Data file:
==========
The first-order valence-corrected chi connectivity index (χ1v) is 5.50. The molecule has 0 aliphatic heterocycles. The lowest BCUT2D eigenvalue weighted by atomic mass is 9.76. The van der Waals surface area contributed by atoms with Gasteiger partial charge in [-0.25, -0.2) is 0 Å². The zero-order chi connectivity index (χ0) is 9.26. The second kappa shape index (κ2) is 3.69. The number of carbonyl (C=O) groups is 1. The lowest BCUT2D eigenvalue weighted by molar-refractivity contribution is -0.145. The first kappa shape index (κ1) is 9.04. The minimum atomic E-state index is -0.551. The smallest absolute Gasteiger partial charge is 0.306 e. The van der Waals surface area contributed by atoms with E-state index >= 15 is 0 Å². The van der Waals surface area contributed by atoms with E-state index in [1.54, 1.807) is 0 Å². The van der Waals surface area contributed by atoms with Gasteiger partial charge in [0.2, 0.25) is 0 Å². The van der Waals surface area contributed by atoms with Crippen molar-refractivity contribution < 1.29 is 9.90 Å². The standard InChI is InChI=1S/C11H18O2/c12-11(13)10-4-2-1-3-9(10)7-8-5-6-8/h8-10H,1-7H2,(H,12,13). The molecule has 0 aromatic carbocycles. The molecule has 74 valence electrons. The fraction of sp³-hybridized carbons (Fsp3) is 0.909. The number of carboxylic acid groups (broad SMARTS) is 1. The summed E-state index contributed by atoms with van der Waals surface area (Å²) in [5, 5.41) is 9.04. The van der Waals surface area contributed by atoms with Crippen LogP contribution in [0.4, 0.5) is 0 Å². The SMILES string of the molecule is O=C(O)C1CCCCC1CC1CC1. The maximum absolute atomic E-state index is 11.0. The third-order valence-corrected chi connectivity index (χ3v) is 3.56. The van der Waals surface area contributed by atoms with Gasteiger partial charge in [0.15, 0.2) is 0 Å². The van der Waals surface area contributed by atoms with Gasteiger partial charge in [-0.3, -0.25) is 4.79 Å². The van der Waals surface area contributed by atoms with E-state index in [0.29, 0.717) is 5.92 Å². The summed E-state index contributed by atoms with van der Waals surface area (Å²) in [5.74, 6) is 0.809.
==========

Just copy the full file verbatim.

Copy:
The first-order valence-corrected chi connectivity index (χ1v) is 5.50. The molecule has 0 aliphatic heterocycles. The lowest BCUT2D eigenvalue weighted by atomic mass is 9.76. The van der Waals surface area contributed by atoms with Gasteiger partial charge in [-0.25, -0.2) is 0 Å². The zero-order chi connectivity index (χ0) is 9.26. The second kappa shape index (κ2) is 3.69. The number of carbonyl (C=O) groups is 1. The lowest BCUT2D eigenvalue weighted by molar-refractivity contribution is -0.145. The first kappa shape index (κ1) is 9.04. The minimum atomic E-state index is -0.551. The smallest absolute Gasteiger partial charge is 0.306 e. The van der Waals surface area contributed by atoms with E-state index >= 15 is 0 Å². The van der Waals surface area contributed by atoms with E-state index in [1.54, 1.807) is 0 Å². The van der Waals surface area contributed by atoms with Gasteiger partial charge in [0.2, 0.25) is 0 Å². The van der Waals surface area contributed by atoms with Crippen molar-refractivity contribution < 1.29 is 9.90 Å². The standard InChI is InChI=1S/C11H18O2/c12-11(13)10-4-2-1-3-9(10)7-8-5-6-8/h8-10H,1-7H2,(H,12,13). The molecule has 0 aromatic carbocycles. The molecule has 74 valence electrons. The fraction of sp³-hybridized carbons (Fsp3) is 0.909. The number of carboxylic acid groups (broad SMARTS) is 1. The summed E-state index contributed by atoms with van der Waals surface area (Å²) in [5, 5.41) is 9.04. The van der Waals surface area contributed by atoms with Crippen LogP contribution in [0.4, 0.5) is 0 Å². The SMILES string of the molecule is O=C(O)C1CCCCC1CC1CC1. The maximum absolute atomic E-state index is 11.0. The third-order valence-corrected chi connectivity index (χ3v) is 3.56. The van der Waals surface area contributed by atoms with Gasteiger partial charge in [0.15, 0.2) is 0 Å². The van der Waals surface area contributed by atoms with Gasteiger partial charge in [-0.3, -0.25) is 4.79 Å². The van der Waals surface area contributed by atoms with E-state index in [0.29, 0.717) is 5.92 Å². The summed E-state index contributed by atoms with van der Waals surface area (Å²) in [5.74, 6) is 0.809.